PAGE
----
People in the United Kingdom are rolling up their sleeves Tuesday to get a COVID-19 vaccine as part of the western world’s first mass coronavirus vaccination program.
A 90-year-old woman was the very first to receive the shot, created by Pfizer and German partner BioNTech.
Calling her “Patient A,” Margaret Keenan, who turns 91 next week, got vaccinated at 6:31 a.m. local time on what U.K. public health officials have called “V-Day.”
“I feel so privileged to be the first person vaccinated against COVID-19,” said Keenan, who wore a surgical mask and a blue Merry Christmas T-shirt decorated with a cartoon penguin wearing a Santa hat. “It’s the best early birthday present I could wish for because it means I can finally look forward to spending time with my family and friends in the New Year after being on my own for most of the year.”
This is the moment that 90-year-old grandmother Margaret Keenan returned to the ward at her local hospital in Coventry, after she became the first person in the world to receive the clinically-approved #COVIDVaccine this morning pic.twitter.com/80yRjJLRhM
— NHS Midlands (@NHSMidlands) December 8, 2020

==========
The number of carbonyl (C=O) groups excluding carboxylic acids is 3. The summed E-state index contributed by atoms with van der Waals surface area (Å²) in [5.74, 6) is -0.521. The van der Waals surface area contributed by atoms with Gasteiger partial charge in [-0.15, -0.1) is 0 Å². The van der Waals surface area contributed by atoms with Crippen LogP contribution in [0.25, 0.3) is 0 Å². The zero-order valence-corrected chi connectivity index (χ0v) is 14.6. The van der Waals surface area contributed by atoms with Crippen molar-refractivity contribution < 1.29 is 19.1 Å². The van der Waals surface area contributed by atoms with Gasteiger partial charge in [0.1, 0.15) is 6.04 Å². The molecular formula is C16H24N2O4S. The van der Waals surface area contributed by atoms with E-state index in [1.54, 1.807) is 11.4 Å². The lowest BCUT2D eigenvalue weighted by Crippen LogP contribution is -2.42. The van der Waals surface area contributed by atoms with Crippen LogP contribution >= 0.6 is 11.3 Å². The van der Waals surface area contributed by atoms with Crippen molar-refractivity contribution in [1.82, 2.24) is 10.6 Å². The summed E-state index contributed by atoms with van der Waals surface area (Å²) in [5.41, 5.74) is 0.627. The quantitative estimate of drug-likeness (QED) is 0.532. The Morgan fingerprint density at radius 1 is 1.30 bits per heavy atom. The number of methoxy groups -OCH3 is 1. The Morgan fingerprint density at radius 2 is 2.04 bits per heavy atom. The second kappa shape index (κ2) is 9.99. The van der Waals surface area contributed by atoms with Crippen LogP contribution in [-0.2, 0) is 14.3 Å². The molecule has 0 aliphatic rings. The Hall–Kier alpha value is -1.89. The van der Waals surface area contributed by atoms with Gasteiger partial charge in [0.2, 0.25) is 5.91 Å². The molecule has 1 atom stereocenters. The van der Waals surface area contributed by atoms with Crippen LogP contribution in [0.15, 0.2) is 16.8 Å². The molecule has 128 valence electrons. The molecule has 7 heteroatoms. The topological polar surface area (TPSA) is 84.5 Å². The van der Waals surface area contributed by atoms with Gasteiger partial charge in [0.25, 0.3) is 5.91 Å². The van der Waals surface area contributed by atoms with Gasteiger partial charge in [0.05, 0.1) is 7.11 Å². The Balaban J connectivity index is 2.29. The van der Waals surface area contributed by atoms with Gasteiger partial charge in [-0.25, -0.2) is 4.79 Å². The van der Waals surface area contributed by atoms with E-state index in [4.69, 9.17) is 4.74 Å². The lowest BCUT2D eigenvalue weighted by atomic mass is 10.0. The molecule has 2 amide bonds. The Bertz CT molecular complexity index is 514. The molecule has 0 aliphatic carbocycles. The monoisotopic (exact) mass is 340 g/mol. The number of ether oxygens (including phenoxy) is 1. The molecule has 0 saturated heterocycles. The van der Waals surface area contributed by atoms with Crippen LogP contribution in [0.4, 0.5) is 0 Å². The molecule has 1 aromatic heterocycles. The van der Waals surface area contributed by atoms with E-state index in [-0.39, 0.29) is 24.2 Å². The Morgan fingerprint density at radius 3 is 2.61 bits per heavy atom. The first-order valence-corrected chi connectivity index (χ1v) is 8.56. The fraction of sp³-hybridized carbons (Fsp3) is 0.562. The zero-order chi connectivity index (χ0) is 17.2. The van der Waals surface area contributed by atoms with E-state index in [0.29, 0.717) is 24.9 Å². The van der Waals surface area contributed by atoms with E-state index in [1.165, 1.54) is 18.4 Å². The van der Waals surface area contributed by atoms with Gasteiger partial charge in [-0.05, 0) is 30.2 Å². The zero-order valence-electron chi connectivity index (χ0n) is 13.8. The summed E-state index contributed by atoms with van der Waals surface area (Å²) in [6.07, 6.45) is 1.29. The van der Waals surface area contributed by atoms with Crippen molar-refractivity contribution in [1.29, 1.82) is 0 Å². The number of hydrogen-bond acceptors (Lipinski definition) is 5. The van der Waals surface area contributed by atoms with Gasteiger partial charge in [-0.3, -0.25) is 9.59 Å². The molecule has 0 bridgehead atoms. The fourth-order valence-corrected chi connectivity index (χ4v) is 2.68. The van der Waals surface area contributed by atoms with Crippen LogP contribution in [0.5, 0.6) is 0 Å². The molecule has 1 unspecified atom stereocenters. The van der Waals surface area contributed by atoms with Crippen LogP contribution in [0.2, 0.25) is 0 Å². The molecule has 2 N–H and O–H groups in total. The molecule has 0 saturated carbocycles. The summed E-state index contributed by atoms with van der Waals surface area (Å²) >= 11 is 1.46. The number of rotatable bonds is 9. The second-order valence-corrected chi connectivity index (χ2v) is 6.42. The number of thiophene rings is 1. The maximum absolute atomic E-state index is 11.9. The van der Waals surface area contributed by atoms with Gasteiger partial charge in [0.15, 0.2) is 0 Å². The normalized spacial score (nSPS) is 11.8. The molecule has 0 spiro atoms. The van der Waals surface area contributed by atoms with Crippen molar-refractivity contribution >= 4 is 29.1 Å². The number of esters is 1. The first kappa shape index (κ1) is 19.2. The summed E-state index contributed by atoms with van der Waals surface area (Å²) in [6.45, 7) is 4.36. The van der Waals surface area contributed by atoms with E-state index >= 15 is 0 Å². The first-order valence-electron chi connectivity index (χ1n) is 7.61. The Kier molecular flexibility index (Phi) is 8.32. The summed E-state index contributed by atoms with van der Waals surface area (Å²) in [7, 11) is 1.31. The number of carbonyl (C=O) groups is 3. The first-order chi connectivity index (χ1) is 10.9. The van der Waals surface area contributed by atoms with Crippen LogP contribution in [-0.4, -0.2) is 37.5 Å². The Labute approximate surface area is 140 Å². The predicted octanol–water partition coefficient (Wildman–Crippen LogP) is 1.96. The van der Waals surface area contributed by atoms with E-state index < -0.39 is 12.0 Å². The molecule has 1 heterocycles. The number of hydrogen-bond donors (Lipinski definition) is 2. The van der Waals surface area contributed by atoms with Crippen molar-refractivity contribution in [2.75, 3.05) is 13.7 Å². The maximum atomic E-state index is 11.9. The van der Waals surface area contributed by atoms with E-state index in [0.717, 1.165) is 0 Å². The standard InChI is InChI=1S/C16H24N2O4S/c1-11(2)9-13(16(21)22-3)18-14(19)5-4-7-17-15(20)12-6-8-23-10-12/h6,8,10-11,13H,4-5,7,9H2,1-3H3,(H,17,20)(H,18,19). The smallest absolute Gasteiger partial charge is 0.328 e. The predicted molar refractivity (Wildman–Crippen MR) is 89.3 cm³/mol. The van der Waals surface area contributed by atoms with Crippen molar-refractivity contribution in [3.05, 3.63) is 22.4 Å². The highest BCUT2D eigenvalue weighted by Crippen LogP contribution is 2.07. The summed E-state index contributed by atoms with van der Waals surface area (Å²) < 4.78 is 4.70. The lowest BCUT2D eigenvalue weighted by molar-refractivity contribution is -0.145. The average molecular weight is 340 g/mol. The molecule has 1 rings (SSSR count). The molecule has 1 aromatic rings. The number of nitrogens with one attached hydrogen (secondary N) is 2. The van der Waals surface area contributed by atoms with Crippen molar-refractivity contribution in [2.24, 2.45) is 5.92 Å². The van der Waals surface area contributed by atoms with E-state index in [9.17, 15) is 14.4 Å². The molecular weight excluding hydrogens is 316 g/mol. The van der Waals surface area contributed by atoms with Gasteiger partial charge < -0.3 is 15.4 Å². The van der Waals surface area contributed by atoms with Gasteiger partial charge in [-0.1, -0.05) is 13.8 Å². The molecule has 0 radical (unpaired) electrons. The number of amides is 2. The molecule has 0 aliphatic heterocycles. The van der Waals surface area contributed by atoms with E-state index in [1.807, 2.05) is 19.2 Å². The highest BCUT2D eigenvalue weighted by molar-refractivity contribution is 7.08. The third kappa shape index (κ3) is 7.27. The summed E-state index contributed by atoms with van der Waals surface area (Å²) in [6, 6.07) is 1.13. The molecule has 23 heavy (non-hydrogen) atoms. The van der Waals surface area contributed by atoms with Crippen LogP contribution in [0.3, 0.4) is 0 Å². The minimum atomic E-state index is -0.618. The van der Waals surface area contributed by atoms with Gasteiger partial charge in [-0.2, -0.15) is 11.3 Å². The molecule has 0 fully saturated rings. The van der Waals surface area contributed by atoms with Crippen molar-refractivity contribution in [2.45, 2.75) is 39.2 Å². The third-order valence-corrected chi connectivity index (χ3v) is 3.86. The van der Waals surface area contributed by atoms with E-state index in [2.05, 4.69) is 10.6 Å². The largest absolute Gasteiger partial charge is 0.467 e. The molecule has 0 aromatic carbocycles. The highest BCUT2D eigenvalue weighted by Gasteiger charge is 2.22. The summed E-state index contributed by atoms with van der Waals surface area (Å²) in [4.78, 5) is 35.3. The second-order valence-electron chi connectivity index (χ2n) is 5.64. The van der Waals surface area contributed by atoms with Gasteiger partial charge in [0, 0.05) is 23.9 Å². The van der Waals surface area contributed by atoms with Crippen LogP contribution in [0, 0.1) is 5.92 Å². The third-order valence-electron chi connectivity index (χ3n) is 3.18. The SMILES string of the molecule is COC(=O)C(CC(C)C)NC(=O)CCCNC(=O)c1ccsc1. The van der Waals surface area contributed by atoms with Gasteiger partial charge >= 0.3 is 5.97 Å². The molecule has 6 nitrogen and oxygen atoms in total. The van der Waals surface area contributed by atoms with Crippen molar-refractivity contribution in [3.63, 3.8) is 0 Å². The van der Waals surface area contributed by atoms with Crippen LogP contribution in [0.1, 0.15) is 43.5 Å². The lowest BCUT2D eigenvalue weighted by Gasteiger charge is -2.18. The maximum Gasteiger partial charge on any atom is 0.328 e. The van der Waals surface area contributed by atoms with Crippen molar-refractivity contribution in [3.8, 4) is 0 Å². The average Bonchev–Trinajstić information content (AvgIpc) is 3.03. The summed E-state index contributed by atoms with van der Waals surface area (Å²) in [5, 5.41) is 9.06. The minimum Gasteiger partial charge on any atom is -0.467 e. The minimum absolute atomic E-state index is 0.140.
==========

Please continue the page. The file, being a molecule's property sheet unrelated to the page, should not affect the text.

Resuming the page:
She was first in line at University Hospital Coventry, one of several hospitals around the country that are handling the initial phase of the U.K.’s program. As luck would have it, the second injection went to a man named William Shakespeare, an 81-year-old who hails from Warwickshire, the county where the bard was born.
British regulators authorized the use of Pfizer’s COVID-19 vaccine last week. European Union regulators may also approve the vaccine in the coming days or weeks.
Canada vaccine approval pending
On Monday, Prime Minister Justin Trudeau said that the federal government had secured a deal with Pfizer that would see up to 249,000 vaccine doses arrive in Canada by the end of the year.
This hinges on Health Canada approval of the vaccine candidate, however, officials have said they expect a positive decision.
Trudeau said first shipments of the vaccine could arrive as early as next week. If approved by Health Canada this week, he said the first inoculations could also begin next week when the initial shipment arrives.
“Shipments will continue to arrive into 2021, with millions of doses on the way. This will move us forward on our whole timeline of vaccine rollout, and is a positive development in getting Canadians protected as soon as possible,” Trudeau said.
The initial round of vaccines will be divided among the provinces on a per-capita basis.
When it comes to who should receive the COVID-19 vaccines first, the government of Canada has recommended the elderly, health care workers, and adults in Indigenous communities should be at the beginning of the line.